The fifth and final theme is a catalytic effect. Electronic commerce is serving to accelerate, and diffuse more widely, the changes that are already under way in the economy, such as the reform of regulations, the establishment of electronic links between businesses (EDI), the globalization of economic activity and the demand for higher-skilled workers. Likewise, many sectoral trends already under way, such as electronic banking, direct booking of travel and one-to-one marketing, are being accelerated because of e-commerce. This is changing the organization of work structures, increasing interactivity and the number of channels for knowledge diffusion in the workplace.
Broadly speaking, Internet-based electronic commerce can be broken down into three broad categories: business-to-consumer (B2C), business-to-business (B2B), and business-to-government sectors. Taxonomies of emerging e-commerce models are beginning to appear (see, for example, Harrington and Reed, 1996; Kalakota and Whinston, 1996; Sawhney and Kaplan 1999; Timmers, 1998). However, as we noted above in trying to assess the size and the scope of the market, the emerging nature of the market itself makes it difficult to define. As a result, existing taxonomies tend to blur the line between B2B e-commerce and B2C e-commerce. Given that the lines between these two fields are vague, it would be surprising if this were not the case.
Many of the advantages of e-commerce were first exploited by retail ‘e-businesses’ such as Amazon.com, eTrade and Auto-by-tel that were created as Internet versions of traditional bookstores, brokerage firms and auto dealerships. But in most parts of the world outside the United States, online consumer-oriented activity is still mostly informational rather than transactional, and although electronic payment systems have now appeared in most countries, traditional means of payment still dominate commercial transactions. Establishing a significant e-commerce presence remains costly, potentially risky, and therefore a barrier for companies—particularly small and medium enterprises (SMEs). This distinction between those that can afford to play the web globally and those that cannot may become an increasingly important issue, and may yet put paid to the concept of the Internet as the great leveller of opportunity.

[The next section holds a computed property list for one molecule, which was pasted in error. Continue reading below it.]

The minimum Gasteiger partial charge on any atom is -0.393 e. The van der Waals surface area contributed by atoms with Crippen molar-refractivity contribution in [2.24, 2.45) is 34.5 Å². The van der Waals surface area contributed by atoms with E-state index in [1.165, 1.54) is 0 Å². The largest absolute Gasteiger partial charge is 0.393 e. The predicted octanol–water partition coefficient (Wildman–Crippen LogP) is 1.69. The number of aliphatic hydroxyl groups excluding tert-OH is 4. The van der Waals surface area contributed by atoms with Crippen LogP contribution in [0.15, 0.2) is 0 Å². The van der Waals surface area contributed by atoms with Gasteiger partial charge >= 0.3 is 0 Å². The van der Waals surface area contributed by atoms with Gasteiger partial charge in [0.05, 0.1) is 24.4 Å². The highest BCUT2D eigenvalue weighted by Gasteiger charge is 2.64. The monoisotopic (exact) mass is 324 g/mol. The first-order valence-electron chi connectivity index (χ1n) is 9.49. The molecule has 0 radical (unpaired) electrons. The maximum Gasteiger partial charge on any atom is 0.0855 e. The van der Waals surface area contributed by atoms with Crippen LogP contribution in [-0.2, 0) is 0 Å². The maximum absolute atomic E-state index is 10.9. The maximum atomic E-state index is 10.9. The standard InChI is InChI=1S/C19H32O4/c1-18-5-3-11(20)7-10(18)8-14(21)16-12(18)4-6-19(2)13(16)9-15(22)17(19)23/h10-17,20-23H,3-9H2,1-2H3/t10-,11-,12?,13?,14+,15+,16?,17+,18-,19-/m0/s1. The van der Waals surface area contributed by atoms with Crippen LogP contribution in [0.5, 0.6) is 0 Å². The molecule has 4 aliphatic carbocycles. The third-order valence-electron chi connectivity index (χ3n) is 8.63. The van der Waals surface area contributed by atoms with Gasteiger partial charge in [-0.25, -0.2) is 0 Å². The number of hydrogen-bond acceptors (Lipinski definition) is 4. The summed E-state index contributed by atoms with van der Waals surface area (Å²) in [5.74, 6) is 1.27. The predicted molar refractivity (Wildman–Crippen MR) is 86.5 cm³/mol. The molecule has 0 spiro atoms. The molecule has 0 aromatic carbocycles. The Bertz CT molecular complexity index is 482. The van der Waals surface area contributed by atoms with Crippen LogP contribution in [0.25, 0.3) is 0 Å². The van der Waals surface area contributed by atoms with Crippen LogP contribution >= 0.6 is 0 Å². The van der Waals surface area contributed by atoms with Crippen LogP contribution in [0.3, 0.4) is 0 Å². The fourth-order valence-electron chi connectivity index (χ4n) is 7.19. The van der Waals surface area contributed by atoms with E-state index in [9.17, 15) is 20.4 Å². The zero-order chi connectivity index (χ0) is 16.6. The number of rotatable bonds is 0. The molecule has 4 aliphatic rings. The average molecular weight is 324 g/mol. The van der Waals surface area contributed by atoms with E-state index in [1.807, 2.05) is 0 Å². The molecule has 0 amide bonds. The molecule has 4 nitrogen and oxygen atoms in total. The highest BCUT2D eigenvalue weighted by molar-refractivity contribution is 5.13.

Business-to-consumer electronic commerce can be broadly classified into two categories: the retailing of tangible and intangible goods. In the initial phase of e-commerce development, the goods retailed online were specific niche products such as computer software (US Department of Commerce, 1998). Intangible products and services sold and distributed online included software, music, magazine articles, news broadcasts, securities brokerage, airline tickets and insurance policies. However, the advent of the Internet has revolutionized the way transactions are conducted in industries from entertainment to banking, travel and insurance by commoditizing information (see Shapiro and Varian, 1999). Where this had its biggest early impact, though, was in the business-to-business or, perhaps, computer-to-computer arena.